Sustainable Water Resources Management and Water Supply

Sustainable Water Resources Management and Water Supply

[Goal 6] Clean Water and Sanitation

We aim to create a society in which water resources are properly managed and can be used sustainably by all people for drinking water and other purposes.

Objectives of JICA Global Agenda

The Global Agenda "Sustainable Water Resources Management and Water Supply" aims to achieve a society where water resources are responsibly managed and can be utilized and consumed sustainably by the people for drinking and other purposes, through its operations aiming at the following two clusters' objectives and outcomes.

(1) To achieve integrated water resource management, we aim to increase the number of water resource management entities responsible for resolving water-related issues in the fields and strengthen multi-stakeholder partnerships as consultative bodies for consensus building,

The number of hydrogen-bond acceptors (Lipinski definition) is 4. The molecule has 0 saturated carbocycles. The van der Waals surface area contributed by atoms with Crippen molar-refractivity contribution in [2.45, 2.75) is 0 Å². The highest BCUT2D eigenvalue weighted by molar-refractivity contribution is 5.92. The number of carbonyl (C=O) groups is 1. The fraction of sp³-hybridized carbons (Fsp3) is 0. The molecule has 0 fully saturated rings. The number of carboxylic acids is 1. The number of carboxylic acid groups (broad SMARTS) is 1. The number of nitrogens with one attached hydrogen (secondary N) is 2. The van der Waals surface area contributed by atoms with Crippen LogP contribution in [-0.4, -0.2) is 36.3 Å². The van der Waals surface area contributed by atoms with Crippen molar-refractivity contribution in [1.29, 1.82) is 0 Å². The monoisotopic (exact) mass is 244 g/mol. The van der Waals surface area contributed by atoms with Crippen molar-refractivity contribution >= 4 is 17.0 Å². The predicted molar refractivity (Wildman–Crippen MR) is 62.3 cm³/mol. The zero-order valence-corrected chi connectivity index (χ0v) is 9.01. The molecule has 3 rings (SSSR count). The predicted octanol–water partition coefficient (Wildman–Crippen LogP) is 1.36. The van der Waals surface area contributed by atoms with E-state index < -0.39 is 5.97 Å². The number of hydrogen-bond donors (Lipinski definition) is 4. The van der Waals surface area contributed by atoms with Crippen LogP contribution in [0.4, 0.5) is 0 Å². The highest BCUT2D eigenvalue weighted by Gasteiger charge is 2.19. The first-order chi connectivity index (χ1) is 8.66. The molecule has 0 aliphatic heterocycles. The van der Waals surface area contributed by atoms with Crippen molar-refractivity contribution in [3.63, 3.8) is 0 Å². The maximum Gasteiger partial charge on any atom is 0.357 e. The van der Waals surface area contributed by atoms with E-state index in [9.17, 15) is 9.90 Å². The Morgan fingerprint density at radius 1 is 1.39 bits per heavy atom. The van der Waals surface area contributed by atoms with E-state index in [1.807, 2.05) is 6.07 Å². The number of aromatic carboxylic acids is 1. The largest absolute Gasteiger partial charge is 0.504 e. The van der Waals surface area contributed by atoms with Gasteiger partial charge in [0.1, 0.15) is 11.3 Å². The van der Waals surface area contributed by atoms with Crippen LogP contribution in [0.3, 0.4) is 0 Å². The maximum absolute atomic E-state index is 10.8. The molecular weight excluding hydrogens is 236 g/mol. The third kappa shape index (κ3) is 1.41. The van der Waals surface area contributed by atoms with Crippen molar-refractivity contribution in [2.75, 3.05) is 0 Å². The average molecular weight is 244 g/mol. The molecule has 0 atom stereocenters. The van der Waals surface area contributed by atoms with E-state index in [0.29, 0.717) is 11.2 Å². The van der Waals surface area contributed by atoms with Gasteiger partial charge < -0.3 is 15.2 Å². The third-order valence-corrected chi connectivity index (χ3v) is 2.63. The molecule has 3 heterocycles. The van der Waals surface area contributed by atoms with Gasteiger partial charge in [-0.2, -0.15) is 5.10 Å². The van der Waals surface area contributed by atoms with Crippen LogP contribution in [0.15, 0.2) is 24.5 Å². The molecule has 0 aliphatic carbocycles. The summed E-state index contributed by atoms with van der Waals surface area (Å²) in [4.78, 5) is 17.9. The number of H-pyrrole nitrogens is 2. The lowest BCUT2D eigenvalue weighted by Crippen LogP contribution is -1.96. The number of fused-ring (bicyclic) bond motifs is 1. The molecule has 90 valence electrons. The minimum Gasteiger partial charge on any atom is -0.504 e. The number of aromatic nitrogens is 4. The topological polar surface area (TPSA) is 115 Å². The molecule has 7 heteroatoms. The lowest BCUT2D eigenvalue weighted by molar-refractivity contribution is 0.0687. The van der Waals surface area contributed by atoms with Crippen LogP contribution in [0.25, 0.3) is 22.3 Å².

(2) To contribute to achieving universal access to safe water, we aim to increase the number of "growing water utilities" that can independently raise funds to expand and improve water services.

Background and Challenges

(1)Challenges of Water Resource Management

It is estimated that as of 2015, more than 2.9 billion people do not have access to sufficient water for their needs, and water shortages are becoming more severe due to urban population growth and increasing and more severe droughts caused by climate change. In addition, there are concerns about the projected 40% shortage of water resources relative to water demand by 2030, problems such as land subsidence caused by excessive groundwater pumping, water pollution, and conflicts of interest over limited water resources.